GDPR aims to protect all EU citizens from breaches of their privacy and data. Here's a quick explainer of what we’ll delete when an Ex Ordo user exercises their right to be forgotten under GDPR.

As an important part of making our conference management software GDPR compliant, we're supporting users' right to request their personal data and their right to be deleted.

Personal data vs research data

If an Ex Ordo user asks us to delete their data, we'll delete their personal data within 30 days, but we won't delete their research data. This is because we have no jurisdiction over the research data stored on Ex Ordo it. That lies with the conference organiser.

If an Ex Ordo user wants their research data deleted, they must contact the organiser of the conference it's attached to. We'll happily delete this data once the request is approved by the conference organiser.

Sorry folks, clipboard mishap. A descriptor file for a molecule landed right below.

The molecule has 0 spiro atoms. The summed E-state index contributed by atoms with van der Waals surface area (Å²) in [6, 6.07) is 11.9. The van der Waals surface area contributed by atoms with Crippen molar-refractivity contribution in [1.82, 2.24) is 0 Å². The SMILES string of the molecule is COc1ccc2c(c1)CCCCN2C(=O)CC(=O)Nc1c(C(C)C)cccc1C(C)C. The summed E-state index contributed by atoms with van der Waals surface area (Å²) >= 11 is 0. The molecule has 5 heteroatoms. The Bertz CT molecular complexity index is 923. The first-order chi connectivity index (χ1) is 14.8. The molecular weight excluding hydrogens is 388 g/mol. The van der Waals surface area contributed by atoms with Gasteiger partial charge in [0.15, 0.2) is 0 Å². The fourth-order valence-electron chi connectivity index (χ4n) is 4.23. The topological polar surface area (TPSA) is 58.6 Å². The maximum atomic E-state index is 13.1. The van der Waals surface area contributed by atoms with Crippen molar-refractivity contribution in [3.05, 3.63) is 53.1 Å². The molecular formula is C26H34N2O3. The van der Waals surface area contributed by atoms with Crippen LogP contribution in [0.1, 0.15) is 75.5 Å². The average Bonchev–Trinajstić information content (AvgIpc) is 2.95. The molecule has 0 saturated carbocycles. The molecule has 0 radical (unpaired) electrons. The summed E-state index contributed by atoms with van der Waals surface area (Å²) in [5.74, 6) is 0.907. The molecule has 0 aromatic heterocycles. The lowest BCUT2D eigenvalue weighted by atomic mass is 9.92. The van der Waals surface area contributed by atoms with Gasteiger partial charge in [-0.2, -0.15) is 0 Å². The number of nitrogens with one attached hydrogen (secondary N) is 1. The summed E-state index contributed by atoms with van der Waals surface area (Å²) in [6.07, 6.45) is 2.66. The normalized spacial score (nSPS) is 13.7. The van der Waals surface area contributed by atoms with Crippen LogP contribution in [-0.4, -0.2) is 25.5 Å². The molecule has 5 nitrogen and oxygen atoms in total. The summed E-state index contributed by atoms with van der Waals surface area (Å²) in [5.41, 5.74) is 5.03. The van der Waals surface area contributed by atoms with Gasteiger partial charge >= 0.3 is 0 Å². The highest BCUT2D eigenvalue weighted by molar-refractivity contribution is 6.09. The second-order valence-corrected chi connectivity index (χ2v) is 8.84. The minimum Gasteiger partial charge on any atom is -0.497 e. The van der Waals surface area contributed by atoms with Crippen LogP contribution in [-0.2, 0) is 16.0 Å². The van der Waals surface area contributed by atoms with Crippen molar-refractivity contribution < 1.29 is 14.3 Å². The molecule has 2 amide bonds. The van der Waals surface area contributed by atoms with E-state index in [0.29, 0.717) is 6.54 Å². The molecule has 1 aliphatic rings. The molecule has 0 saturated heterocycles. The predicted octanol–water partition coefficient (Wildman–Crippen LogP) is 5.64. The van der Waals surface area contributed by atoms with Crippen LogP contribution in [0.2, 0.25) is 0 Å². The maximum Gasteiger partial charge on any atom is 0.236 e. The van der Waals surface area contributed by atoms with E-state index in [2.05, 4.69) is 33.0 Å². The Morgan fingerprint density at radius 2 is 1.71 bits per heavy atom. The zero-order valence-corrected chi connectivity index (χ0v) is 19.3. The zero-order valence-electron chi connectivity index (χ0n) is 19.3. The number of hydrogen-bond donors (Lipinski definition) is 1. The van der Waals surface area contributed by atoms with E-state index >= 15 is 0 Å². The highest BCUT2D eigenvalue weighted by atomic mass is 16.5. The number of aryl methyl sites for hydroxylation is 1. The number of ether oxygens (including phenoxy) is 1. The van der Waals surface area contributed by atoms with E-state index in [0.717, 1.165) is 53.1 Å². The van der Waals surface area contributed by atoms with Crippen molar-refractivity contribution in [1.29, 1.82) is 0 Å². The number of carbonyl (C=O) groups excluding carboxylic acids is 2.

Below is a breakdown of personal data versus research data.

Personal data includes:

  • Name
  • Email address
  • Billing address
  • Organisation
  • Biography
  • Dietary and access requirements
  • Responses to author and delegate questions

Research data includes:

  • Submission title
  • Abstract
  • Topics and themes
  • Paper
  • Reviews (scores and comments)

What happens when someone's already published?

If an Ex Ordo user asks us to delete their data but they're the author of an accepted submission, we’ll delete all of their personal data, but we won’t automatically delete the following:

  • Name
  • Organisation
  • Biography

This is because research that has been published is considered to be in the public domain, and so the record that a particular person published a particular work is not considered private personal data under GDPR. But again, if any Ex Ordo user wants this “public” data to be deleted, they can contact the conference organiser. We'll happily delete this data once the request is approved by the organiser.

If you've got any questions, drop us a line at support@exordo.com and we'll do our best to answer them.